The duty to share exculpatory evidence with the defense is not a gray area. In the words of one former U.S. attorney: "It's Prosecution 101." So the revelation of withheld evidence that led to the dismissal of former Sen. Ted Stevens' corruption conviction has not just further tarnished the Justice Department, it has left former prosecutors shaking their heads in dismay.
"It was quite disappointing," says Wendy Wysong, a partner at Clifford Chance and a former assistant U.S. attorney in the District of Columbia. "As a former prosecutor, I sympathize with the prosecutors in the sense that obviously they were taken by surprise that the case went to trial so quickly. On the other hand, we're trained to never indict until we're ready to go to trial."
The high-profile prosecutorial misconduct cast another shadow over the department, just as it works to gain distance from Bush-era controversies and establish a new culture under Attorney General Eric Holder.
While no one expects the DOJ to change its priorities as a result of the Stevens affair, the debacle has already affected policy. On April 14, Holder announced enhanced training for all prosecutors on sharing evidence. And the precedent of misconduct may provide new leverage for corporate defendants to push back against what they perceive as prosecutorial excess.
Prosecutors are a tight-knit group, even after they go over to the other side. These days they seem to share a kind of funk over the Stevens case.
"I think the white collar bar is all following it because it's sort of a prosecutor's nightmare," says Patrick Collins, a partner at Perkins Coie and a former U.S. attorney in Chicago. "You're taught from day one that your job is to seek justice and not to win. Every prosecutor who has a high-profile case wants to win. At some point, there can be a tension between winning and doing the right thing."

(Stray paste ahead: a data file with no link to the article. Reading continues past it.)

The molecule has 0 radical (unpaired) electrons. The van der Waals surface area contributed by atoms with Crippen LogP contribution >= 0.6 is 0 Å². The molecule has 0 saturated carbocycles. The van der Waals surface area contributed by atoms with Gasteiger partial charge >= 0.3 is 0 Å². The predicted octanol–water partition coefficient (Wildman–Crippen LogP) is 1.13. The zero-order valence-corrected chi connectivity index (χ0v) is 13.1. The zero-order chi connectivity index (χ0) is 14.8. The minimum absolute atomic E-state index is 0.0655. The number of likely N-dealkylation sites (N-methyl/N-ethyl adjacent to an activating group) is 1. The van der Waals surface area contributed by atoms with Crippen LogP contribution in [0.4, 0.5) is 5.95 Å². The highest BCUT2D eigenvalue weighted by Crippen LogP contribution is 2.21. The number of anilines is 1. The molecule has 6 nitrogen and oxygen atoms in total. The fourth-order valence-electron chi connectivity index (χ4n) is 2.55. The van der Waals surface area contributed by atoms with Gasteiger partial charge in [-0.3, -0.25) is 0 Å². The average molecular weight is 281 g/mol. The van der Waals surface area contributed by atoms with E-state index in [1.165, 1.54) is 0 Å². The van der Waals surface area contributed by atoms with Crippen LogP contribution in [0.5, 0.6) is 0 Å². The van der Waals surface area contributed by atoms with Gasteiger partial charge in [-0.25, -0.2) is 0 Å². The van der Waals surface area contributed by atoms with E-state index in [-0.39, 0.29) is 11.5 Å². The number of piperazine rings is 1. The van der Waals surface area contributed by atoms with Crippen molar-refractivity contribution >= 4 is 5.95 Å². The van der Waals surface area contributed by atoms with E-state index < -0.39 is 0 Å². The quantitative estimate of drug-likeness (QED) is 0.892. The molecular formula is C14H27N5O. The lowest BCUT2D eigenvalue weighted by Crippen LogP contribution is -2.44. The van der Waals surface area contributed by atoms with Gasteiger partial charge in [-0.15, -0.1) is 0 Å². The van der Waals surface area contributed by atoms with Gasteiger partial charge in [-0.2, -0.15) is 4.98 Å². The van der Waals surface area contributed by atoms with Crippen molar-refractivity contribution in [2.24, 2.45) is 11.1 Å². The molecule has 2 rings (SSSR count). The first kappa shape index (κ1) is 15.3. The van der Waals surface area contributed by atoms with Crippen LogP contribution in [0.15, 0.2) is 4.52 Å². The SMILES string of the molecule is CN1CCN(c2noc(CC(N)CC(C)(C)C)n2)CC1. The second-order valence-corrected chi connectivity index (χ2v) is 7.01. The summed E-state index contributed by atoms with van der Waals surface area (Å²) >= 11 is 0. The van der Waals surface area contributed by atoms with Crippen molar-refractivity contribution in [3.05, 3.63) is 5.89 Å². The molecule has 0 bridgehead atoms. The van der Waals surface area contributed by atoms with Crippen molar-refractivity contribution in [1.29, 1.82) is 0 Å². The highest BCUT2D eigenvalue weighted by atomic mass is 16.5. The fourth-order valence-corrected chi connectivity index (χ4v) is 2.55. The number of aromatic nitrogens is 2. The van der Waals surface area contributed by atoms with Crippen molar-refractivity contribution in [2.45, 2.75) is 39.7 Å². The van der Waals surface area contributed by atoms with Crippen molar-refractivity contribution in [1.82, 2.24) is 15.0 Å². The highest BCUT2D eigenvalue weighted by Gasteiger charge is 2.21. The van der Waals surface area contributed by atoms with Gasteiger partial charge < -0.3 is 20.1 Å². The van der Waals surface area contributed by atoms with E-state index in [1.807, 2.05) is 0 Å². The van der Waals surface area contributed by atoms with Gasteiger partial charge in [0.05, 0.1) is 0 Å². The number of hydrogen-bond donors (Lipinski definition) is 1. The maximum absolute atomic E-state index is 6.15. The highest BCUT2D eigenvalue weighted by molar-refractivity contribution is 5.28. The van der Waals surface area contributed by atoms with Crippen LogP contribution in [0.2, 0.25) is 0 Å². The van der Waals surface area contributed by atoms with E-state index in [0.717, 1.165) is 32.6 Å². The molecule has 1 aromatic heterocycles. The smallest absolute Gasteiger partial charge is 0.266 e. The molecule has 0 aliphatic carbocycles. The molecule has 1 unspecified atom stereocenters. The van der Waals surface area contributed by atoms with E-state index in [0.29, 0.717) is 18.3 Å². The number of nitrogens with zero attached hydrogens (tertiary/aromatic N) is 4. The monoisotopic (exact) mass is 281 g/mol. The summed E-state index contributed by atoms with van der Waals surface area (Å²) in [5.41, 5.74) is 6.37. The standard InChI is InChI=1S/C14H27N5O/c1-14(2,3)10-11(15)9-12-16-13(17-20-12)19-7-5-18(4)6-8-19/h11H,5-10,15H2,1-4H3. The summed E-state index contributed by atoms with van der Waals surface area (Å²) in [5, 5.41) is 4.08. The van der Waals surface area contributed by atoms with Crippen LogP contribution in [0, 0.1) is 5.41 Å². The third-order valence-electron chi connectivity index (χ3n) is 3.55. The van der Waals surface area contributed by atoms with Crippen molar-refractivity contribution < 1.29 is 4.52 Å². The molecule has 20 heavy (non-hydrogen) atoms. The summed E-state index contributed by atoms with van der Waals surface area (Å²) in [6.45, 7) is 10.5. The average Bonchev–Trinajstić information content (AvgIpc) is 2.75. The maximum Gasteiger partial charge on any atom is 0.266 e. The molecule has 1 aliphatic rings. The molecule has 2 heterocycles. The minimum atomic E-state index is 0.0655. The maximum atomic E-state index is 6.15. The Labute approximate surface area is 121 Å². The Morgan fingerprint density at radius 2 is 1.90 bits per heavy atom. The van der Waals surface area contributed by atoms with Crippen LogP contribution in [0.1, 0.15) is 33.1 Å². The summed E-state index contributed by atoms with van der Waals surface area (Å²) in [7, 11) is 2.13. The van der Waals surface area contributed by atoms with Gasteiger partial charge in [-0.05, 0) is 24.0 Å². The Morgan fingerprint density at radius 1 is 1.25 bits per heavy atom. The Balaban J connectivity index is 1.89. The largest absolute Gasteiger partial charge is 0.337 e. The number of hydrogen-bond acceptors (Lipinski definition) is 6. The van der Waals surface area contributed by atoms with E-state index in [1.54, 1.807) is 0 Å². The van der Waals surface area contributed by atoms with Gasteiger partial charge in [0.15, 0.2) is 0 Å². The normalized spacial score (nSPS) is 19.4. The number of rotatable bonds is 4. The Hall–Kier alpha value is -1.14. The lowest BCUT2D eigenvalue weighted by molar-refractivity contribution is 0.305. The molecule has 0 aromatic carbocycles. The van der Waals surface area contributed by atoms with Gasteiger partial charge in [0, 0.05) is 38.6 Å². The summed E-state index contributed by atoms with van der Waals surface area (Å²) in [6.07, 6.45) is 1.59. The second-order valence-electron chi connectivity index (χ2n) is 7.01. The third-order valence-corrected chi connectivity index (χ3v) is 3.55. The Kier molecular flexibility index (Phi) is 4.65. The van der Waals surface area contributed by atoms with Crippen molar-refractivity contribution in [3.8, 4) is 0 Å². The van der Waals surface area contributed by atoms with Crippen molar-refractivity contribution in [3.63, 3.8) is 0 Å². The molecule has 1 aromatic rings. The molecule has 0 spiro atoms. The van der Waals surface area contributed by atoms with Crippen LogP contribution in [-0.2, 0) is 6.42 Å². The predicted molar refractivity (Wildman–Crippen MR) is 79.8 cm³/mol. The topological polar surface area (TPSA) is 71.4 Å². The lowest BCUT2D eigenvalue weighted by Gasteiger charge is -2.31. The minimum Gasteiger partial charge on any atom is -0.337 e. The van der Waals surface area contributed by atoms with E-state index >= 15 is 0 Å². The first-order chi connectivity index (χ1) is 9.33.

Collins says there is no excuse for not turning over exculpatory evidence and doesn't buy the notion that it slipped through the cracks. (In this case, the evidence in question was a contradictory statement on the value of Stevens' home by star witness Bill Allen.)
"It was material; it's not something you forget," he says. "For every prosecutor it's second nature that if you get something like this you get it in a report and turn it over. Again, it's this tension between winning versus doing justice. I think that some prosecutors forget that there is a big distinction there, and [think] winning transcends all else. It can't. Once you've done that, you've lost your soul as a prosecutor."
Politics can be a factor. The more prominent a case, the more input, management and even overt pressure flow from political appointees at the top of the department.
Partisanship is not the issue so much as managing careers that are governed by election cycles. This was a case, after all, of a Republican-led DOJ taking down a senior Republican senator as the clock ticked toward an election that showed every indication of heavy Democratic gains. But the highly charged tenor of a headline-grabbing case can affect even the career prosecutors in the trenches.
"One of the things that happens in a political or high-profile case like this is that there's a huge push to get it done before a change in the administration," says a former prosecutor who asked not to be named. "As government lawyers think about re-entering the private sector at the end of an administration, they want to leave a mark with a big case. In that sense, sometimes the political process overwhelms careful preparation."